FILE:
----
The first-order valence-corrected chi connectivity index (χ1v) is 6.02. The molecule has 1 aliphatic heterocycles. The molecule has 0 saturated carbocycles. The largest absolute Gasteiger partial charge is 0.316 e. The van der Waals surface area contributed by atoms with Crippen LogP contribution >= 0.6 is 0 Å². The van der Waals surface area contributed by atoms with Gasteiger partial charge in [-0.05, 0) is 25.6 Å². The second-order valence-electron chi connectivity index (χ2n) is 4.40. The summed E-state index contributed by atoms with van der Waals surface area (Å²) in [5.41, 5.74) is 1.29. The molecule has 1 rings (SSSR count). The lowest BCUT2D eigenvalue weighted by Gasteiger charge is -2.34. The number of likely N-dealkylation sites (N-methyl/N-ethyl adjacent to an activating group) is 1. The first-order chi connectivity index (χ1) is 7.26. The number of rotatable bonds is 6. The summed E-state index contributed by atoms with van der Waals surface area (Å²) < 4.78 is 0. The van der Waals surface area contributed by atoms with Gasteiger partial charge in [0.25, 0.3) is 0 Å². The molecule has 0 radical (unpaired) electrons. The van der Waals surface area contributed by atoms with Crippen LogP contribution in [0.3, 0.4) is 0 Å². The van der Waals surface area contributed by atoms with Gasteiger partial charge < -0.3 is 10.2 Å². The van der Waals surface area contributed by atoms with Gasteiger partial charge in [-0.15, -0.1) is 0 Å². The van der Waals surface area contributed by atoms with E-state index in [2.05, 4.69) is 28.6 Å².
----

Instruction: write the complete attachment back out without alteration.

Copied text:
The first-order valence-corrected chi connectivity index (χ1v) is 6.02. The molecule has 1 aliphatic heterocycles. The molecule has 0 saturated carbocycles. The largest absolute Gasteiger partial charge is 0.316 e. The van der Waals surface area contributed by atoms with Crippen LogP contribution >= 0.6 is 0 Å². The van der Waals surface area contributed by atoms with Gasteiger partial charge in [-0.05, 0) is 25.6 Å². The second-order valence-electron chi connectivity index (χ2n) is 4.40. The summed E-state index contributed by atoms with van der Waals surface area (Å²) in [5.41, 5.74) is 1.29. The molecule has 1 rings (SSSR count). The lowest BCUT2D eigenvalue weighted by Gasteiger charge is -2.34. The number of likely N-dealkylation sites (N-methyl/N-ethyl adjacent to an activating group) is 1. The first-order chi connectivity index (χ1) is 7.26. The number of rotatable bonds is 6. The summed E-state index contributed by atoms with van der Waals surface area (Å²) < 4.78 is 0. The van der Waals surface area contributed by atoms with Gasteiger partial charge in [0.25, 0.3) is 0 Å². The molecule has 0 radical (unpaired) electrons. The van der Waals surface area contributed by atoms with Crippen LogP contribution in [0.3, 0.4) is 0 Å². The van der Waals surface area contributed by atoms with Gasteiger partial charge < -0.3 is 10.2 Å². The van der Waals surface area contributed by atoms with Gasteiger partial charge in [-0.15, -0.1) is 0 Å². The van der Waals surface area contributed by atoms with E-state index in [2.05, 4.69) is 28.6 Å².